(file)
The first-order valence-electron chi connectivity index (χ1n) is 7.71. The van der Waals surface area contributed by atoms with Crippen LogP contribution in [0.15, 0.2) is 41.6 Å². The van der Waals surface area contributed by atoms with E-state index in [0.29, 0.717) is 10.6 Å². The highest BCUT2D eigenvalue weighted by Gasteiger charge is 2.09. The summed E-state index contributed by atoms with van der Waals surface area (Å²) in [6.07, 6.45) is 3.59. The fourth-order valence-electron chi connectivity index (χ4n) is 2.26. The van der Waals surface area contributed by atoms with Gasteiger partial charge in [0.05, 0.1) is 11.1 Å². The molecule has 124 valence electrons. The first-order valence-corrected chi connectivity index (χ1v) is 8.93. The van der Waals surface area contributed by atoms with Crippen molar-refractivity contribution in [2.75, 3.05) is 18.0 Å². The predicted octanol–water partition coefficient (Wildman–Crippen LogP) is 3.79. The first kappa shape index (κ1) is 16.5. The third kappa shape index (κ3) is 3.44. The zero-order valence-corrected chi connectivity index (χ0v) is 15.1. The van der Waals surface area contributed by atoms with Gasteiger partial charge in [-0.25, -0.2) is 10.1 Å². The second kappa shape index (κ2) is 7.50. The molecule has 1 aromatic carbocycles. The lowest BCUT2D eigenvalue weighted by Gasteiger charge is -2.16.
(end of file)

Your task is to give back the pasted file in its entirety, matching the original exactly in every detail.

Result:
The first-order valence-electron chi connectivity index (χ1n) is 7.71. The van der Waals surface area contributed by atoms with Crippen LogP contribution in [0.15, 0.2) is 41.6 Å². The van der Waals surface area contributed by atoms with E-state index in [0.29, 0.717) is 10.6 Å². The highest BCUT2D eigenvalue weighted by Gasteiger charge is 2.09. The summed E-state index contributed by atoms with van der Waals surface area (Å²) in [6.07, 6.45) is 3.59. The fourth-order valence-electron chi connectivity index (χ4n) is 2.26. The van der Waals surface area contributed by atoms with Gasteiger partial charge in [0.05, 0.1) is 11.1 Å². The molecule has 124 valence electrons. The first-order valence-corrected chi connectivity index (χ1v) is 8.93. The van der Waals surface area contributed by atoms with Crippen molar-refractivity contribution in [2.75, 3.05) is 18.0 Å². The predicted octanol–water partition coefficient (Wildman–Crippen LogP) is 3.79. The first kappa shape index (κ1) is 16.5. The third kappa shape index (κ3) is 3.44. The zero-order valence-corrected chi connectivity index (χ0v) is 15.1. The van der Waals surface area contributed by atoms with Gasteiger partial charge in [-0.25, -0.2) is 10.1 Å². The second kappa shape index (κ2) is 7.50. The molecule has 1 aromatic carbocycles. The lowest BCUT2D eigenvalue weighted by Gasteiger charge is -2.16.